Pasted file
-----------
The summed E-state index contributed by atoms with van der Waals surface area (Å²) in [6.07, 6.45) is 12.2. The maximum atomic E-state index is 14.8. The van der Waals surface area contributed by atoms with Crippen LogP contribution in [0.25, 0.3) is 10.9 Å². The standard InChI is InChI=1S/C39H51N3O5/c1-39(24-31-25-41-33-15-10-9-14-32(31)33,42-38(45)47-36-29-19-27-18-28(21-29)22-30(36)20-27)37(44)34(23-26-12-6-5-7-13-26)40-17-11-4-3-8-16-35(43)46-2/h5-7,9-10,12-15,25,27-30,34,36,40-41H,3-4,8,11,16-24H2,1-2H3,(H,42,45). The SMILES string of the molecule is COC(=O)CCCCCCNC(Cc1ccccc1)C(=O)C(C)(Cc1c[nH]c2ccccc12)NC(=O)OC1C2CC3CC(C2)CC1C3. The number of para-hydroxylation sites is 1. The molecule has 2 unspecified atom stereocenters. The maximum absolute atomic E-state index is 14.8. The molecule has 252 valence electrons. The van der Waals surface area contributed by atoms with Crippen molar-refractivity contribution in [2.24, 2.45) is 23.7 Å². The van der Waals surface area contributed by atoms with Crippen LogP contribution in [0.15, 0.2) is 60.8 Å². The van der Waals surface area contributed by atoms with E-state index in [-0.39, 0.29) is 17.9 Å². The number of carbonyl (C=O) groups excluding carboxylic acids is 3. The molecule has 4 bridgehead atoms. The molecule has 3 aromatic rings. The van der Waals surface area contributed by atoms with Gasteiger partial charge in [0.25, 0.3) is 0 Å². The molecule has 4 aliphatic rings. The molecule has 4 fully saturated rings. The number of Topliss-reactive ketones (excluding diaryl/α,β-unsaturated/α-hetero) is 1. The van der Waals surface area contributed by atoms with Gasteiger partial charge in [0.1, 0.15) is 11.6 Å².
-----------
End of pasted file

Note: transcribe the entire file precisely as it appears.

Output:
The summed E-state index contributed by atoms with van der Waals surface area (Å²) in [6.07, 6.45) is 12.2. The maximum atomic E-state index is 14.8. The van der Waals surface area contributed by atoms with Crippen LogP contribution in [0.25, 0.3) is 10.9 Å². The standard InChI is InChI=1S/C39H51N3O5/c1-39(24-31-25-41-33-15-10-9-14-32(31)33,42-38(45)47-36-29-19-27-18-28(21-29)22-30(36)20-27)37(44)34(23-26-12-6-5-7-13-26)40-17-11-4-3-8-16-35(43)46-2/h5-7,9-10,12-15,25,27-30,34,36,40-41H,3-4,8,11,16-24H2,1-2H3,(H,42,45). The SMILES string of the molecule is COC(=O)CCCCCCNC(Cc1ccccc1)C(=O)C(C)(Cc1c[nH]c2ccccc12)NC(=O)OC1C2CC3CC(C2)CC1C3. The number of para-hydroxylation sites is 1. The molecule has 2 unspecified atom stereocenters. The maximum absolute atomic E-state index is 14.8. The molecule has 252 valence electrons. The van der Waals surface area contributed by atoms with Crippen molar-refractivity contribution in [2.24, 2.45) is 23.7 Å². The van der Waals surface area contributed by atoms with Crippen LogP contribution in [0.15, 0.2) is 60.8 Å². The van der Waals surface area contributed by atoms with E-state index in [-0.39, 0.29) is 17.9 Å². The number of carbonyl (C=O) groups excluding carboxylic acids is 3. The molecule has 4 bridgehead atoms. The molecule has 3 aromatic rings. The van der Waals surface area contributed by atoms with Gasteiger partial charge in [0.25, 0.3) is 0 Å². The molecule has 4 aliphatic rings. The molecule has 4 fully saturated rings. The number of Topliss-reactive ketones (excluding diaryl/α,β-unsaturated/α-hetero) is 1. The van der Waals surface area contributed by atoms with Gasteiger partial charge in [0.1, 0.15) is 11.6 Å².